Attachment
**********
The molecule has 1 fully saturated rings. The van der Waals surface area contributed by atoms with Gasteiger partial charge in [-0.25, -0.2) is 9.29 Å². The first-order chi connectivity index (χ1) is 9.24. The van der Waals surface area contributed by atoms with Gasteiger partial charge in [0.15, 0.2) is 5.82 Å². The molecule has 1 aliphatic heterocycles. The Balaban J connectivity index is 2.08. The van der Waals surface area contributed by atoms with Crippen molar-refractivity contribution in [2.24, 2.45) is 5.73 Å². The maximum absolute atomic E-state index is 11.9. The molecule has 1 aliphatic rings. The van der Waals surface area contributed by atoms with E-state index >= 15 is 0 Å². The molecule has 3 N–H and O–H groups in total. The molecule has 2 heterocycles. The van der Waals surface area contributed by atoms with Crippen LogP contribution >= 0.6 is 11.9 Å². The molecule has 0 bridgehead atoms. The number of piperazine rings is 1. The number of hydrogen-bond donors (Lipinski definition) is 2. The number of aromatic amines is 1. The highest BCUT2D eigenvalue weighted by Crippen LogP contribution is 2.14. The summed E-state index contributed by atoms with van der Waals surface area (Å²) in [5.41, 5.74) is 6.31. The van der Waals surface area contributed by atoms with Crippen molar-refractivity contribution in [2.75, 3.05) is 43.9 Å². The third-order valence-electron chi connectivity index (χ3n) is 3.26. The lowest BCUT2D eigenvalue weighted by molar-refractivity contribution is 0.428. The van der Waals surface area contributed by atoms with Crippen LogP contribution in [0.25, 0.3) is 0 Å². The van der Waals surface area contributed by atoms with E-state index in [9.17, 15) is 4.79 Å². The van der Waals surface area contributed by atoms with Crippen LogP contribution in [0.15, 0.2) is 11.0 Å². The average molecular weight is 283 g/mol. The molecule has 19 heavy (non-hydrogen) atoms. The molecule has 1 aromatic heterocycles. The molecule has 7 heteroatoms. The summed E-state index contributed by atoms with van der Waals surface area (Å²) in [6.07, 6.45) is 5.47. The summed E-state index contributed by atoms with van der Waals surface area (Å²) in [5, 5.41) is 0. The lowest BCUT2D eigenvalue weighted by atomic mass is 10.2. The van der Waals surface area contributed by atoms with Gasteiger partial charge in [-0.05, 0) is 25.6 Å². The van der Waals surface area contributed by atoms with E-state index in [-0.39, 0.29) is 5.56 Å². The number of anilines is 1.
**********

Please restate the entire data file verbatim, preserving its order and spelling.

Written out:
The molecule has 1 fully saturated rings. The van der Waals surface area contributed by atoms with Gasteiger partial charge in [-0.25, -0.2) is 9.29 Å². The first-order chi connectivity index (χ1) is 9.24. The van der Waals surface area contributed by atoms with Gasteiger partial charge in [0.15, 0.2) is 5.82 Å². The molecule has 1 aliphatic heterocycles. The Balaban J connectivity index is 2.08. The van der Waals surface area contributed by atoms with Crippen molar-refractivity contribution in [2.24, 2.45) is 5.73 Å². The maximum absolute atomic E-state index is 11.9. The molecule has 1 aliphatic rings. The van der Waals surface area contributed by atoms with E-state index >= 15 is 0 Å². The molecule has 3 N–H and O–H groups in total. The molecule has 2 heterocycles. The van der Waals surface area contributed by atoms with Crippen LogP contribution >= 0.6 is 11.9 Å². The molecule has 0 bridgehead atoms. The number of piperazine rings is 1. The number of hydrogen-bond donors (Lipinski definition) is 2. The number of aromatic amines is 1. The highest BCUT2D eigenvalue weighted by Crippen LogP contribution is 2.14. The summed E-state index contributed by atoms with van der Waals surface area (Å²) in [5.41, 5.74) is 6.31. The van der Waals surface area contributed by atoms with Crippen molar-refractivity contribution in [2.75, 3.05) is 43.9 Å². The third-order valence-electron chi connectivity index (χ3n) is 3.26. The lowest BCUT2D eigenvalue weighted by molar-refractivity contribution is 0.428. The van der Waals surface area contributed by atoms with Crippen LogP contribution in [0.25, 0.3) is 0 Å². The van der Waals surface area contributed by atoms with E-state index in [9.17, 15) is 4.79 Å². The van der Waals surface area contributed by atoms with Crippen LogP contribution in [0.15, 0.2) is 11.0 Å². The average molecular weight is 283 g/mol. The molecule has 19 heavy (non-hydrogen) atoms. The molecule has 1 aromatic heterocycles. The molecule has 7 heteroatoms. The summed E-state index contributed by atoms with van der Waals surface area (Å²) in [6.07, 6.45) is 5.47. The summed E-state index contributed by atoms with van der Waals surface area (Å²) in [5, 5.41) is 0. The lowest BCUT2D eigenvalue weighted by atomic mass is 10.2. The van der Waals surface area contributed by atoms with Gasteiger partial charge in [-0.05, 0) is 25.6 Å². The van der Waals surface area contributed by atoms with E-state index in [-0.39, 0.29) is 5.56 Å². The number of anilines is 1.